Climate plan sets Sanders apart from the rest of the pack

Climate plan sets Sanders apart from the rest of the pack
© Aaron Schwartz

Sen. Bernie SandersBernie SandersHuffPost political reporter on why Bernie fell way behind Biden Schumer: Administration 'must move heaven and earth' to implement new unemployment benefits Biden associates reach out to Holder about VP search MORE (I-Vt.) recently released his vision for a Green New Deal plan in Northern California, alongside communities scarred by the record wildfires last fall.

While fires in the Amazon forest and the Arctic catch headlines, the policy itself has also gotten significant attention — and for good reason: It is the boldest and most ambitious plan out there to stop our climate from breaking down and address the inequities caused by our fossil fuel economy.

With this plan, Sanders has not only raised the bar for presidential candidates, but he lays out a real political strategy to make his Green New Deal happen.


The scale and scope of Sanders’ Green New Deal set his plan apart from the rest. A $16-trillion federal investment over 10 years to transition to publicly-owned clean electricity, create 20 million new jobs, and address the historical harm from pollution on poor communities and communities of color show that Sanders takes the climate emergency seriously.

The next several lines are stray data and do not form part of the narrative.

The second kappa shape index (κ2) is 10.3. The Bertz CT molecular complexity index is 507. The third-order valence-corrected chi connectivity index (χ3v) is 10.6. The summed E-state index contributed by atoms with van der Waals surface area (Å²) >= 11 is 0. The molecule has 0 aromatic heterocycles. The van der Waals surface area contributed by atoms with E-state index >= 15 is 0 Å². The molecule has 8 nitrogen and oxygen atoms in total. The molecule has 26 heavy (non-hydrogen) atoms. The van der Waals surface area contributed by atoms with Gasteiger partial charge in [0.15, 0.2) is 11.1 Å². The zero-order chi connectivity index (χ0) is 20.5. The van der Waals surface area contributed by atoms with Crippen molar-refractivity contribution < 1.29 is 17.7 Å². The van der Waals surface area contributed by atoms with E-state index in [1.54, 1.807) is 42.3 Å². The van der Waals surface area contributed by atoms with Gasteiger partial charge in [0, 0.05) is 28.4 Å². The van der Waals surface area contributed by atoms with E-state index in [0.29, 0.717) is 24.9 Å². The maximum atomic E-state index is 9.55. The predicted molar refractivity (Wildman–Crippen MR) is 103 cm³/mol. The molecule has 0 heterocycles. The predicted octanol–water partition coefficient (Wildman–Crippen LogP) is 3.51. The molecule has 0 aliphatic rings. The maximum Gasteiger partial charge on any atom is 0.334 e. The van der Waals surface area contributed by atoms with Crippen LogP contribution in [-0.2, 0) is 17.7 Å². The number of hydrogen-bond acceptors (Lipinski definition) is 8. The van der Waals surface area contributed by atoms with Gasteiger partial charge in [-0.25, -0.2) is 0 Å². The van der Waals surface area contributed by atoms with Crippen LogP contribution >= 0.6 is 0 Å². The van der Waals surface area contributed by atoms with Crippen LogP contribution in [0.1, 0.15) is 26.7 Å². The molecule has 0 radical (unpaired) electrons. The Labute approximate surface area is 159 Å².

Although he’s not the only candidate to advance the conversation, Sanders’ Green New Deal stands out in making it clear from the beginning that he is preparing to be an “Organizer-in-Chief.” He pledges to “generate the political will necessary for a wholesale transformation of our society” and take on the “fossil fuel billionaires whose greed lies at the very heart of the climate crisis.”

Building a massive and active social movement that can overcome the powerful and entrenched opposition will be essential to pass policies as ambitious and comprehensive as Sanders’ Green New Deal. It’s clear that Sanders knows that. “We must build an unprecedented grassroots movement that is powerful enough to take them on, and win,” Sanders’ plan states.

The president plays an essential role in mobilizing the public. Every landmark policy achievement in modern history has involved the president using his platform to champion it — from FDR’s decade-long fight to enact the New Deal to JFK’s push to land a man on the moon to George W. Bush’s “War on Terror.” Presidents have an incredible capacity to set the vision for our country and to move public opinion to achieve those goals. We need a president who will go on offense, fight propaganda from powerful special interests and inspire millions of people to join the movement.

Today’s political, economic and ecological realities make the task facing the next president even more challenging. Partisan gerrymandering, unlimited campaign contributions paired with a rogue and powerful billionaire class, and an ever-shortening timeline to stop ecological breakdown make for a steep mountain to climb.

One undeniable obstacle will be intense resistance from the fossil fuel lobby. Enacting the Green New Deal would mean fossil fuel CEOs and their investors would be forced to leave trillions of dollars of assets in the ground. That’s something they are already fighting tooth and nail to stop.